New Report: NYC Public Hospital System Faces Heavy Burden With Public Funding At Risk And Private Hospitals Avoiding Unprofitable Patients

FOR IMMEDIATE RELEASE: October 2, 2017
CONTACT: Carl Ginsburg, carl.ginsburg@nysna.org, 917.405.1060

Report Also Finds Cost-Effective, High Quality of Care in NYC Public Hospitals NYC Public Hospitals Served Almost Five Million Out-Patient Visits and Over 200 Thousand In- Patient Admissions in 2016

Public Hospital Deficit Comes From Caring For Underserved Communities While Private Hospitals Reap Higher Profits

NEW YORK CITY — New York City’s public hospital system is the city’s essential safety net provider and important for the survival of private hospitals. But according to a new report by two leading policy experts, Barbara Caress and James Parrott, public hospitals are forced to operate without fair and equal funding. Last year alone, the NYC public hospital system served almost five million out-patient visits and over 200 thousand in-patient admissions, many of them shunned by private hospitals.

The study stresses that the survival of private hospitals depends on public hospitals accepting patients of any socioeconomic level, and concludes that something must be done to fix the inequality in how New York City’s public and private medical facilities share the costs and revenues of medical care.

The report, “On Restructuring the NYC Health+Hospitals Corporation — Preserving and Expanding Access to Care for All New Yorkers” provides an analysis of the critical role that the city’s public hospital network — the New York City Health+Hospitals Corporation (NYC H+H) — plays in New York’s broader healthcare framework, its relationship to private hospital networks, and the reasons behind its current financial difficulties.

According to the report, NYC H+H picks up costs and services that private hospitals try to avoid, including: a disproportionate share of care for the un- and under-insured, extensive Level 1 trauma capacity, substance abuse and psychiatric services, and many other unreimbursed or underfunded medical services.

Private hospitals, in turn, benefit from the public hospitals picking up these costly services, allowing them to focus on building their market share and serving profitable patient populations with private insurance. As a result, the combined net revenues (profits) for the five major private hospital networks operating in New York City were nearly $900 million in 2016, more than one-third greater than the year before. And despite their tax-exemption status, the five private networks reported that over 100 executives were compensated in excess of $1 million each in 2015.

The report states, “It is, in part, the very existence of NYC H+H that enables the large private hospital networks to operate with huge surpluses.”

According to the report, the city’s public hospital network is, “a vital safety net provider for New Yorkers who might otherwise not have access to healthcare services that the private sector cannot or will not take on.”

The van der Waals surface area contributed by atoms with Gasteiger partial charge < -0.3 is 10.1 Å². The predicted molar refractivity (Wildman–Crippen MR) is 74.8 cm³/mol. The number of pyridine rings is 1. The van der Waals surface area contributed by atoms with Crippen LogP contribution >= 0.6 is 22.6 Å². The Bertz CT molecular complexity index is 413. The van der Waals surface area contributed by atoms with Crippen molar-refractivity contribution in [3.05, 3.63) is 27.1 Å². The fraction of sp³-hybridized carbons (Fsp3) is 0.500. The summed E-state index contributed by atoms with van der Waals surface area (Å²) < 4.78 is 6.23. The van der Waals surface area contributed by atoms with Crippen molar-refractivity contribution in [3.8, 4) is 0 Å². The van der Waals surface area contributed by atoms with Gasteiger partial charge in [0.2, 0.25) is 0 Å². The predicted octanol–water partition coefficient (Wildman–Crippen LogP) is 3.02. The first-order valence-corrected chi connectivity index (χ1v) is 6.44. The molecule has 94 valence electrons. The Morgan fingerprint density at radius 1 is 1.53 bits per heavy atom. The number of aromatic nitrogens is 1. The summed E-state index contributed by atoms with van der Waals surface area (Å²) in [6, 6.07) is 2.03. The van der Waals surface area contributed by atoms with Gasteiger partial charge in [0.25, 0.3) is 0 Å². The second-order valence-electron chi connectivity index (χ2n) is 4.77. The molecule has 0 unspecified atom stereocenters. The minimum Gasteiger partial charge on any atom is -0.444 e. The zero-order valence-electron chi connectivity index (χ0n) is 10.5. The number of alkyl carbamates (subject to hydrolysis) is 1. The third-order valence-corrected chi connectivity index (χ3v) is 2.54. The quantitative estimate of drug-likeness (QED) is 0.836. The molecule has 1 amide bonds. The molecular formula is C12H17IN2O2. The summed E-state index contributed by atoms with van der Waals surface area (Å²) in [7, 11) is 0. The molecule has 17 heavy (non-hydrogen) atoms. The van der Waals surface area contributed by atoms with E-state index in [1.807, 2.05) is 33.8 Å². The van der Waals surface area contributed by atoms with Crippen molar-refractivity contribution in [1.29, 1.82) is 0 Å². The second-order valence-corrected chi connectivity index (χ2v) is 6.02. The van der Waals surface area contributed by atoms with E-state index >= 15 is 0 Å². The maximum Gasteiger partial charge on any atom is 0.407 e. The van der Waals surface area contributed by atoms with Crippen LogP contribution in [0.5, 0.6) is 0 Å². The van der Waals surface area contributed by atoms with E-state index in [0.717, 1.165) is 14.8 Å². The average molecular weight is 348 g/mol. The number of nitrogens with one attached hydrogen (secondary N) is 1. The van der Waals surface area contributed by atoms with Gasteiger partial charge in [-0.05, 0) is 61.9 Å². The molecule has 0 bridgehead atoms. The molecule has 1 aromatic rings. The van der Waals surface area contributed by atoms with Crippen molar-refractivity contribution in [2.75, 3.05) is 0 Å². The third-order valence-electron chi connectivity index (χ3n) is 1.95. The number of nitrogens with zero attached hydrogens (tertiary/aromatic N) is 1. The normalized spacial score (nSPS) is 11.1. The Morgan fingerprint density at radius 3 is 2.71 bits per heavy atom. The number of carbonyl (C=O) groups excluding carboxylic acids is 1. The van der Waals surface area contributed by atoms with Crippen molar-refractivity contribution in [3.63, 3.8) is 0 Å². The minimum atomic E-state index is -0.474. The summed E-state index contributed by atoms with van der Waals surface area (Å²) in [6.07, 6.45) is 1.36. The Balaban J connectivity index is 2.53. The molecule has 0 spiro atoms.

“Our report,” said co-author and New York health policy expert and Baruch professor Barbara Caress, “describes a public hospital system with financial problems that are a direct consequence of who they serve and of the unwillingness of most private sector hospitals to take care of these patients.”

New York City projects that NYC H+H will face a deficit of $1.6 billion by 2019 and $1.8 billion by 2020, despite the fact that the city has raised its annual level of financial support.

According to the report, the city’s public hospitals receive high marks for quality, scoring in the top half of all NYC hospitals. NYC H+H’s cost structure also compares favorably to the private hospital network, yet the system loses money because the services it provides are not fairly reimbursed by the state or federal governments. More than 1.1 million New Yorkers received care at one of the 11 NYC public hospitals in 2016, about 20% of all inpatient discharges. But half or more of uninsured New Yorkers who sought medical care went to a public hospital, including 31 percent of all ER visits and 80 percent of hospital clinic visits.

The report was prepared for the New York State Nurses Association. NYSNA Executive Director Jill Furillo said, “Our extraordinary nurses in New York City’s 11 public hospitals know the value of their work, their commitment to patients, their advocacy, and the results they achieve. With this study comes in-depth support for their work. This study shows that our public hospital system must be strengthened and supported, not criticized and undercut.”

The report concludes by calling for consideration of the fundamental role of NYC H+H within the broader health system, and cautions that any restructuring of the NYC H+H system must
take into account the interplay of the public and private hospitals in providing needed health care at that broader level.

“The Mayor has demonstrated a strong commitment to H+H, its patients, and its workforce,” said report co-author James Parrott, Director of Economic and Fiscal Policies at The New School’s Center for New York City Affairs. “As the city grapples with a path forward, given these daunting fiscal challenges, it needs to be mindful of how the healthcare landscape has changed, and it needs to have an appreciation for the real cost-effectiveness of care provided by H+H given its role as the provider-of-first-resort for so many vulnerable New Yorkers. H+H hospitals are not more costly, they just bear more of the costs.”

Read the full report HERE.

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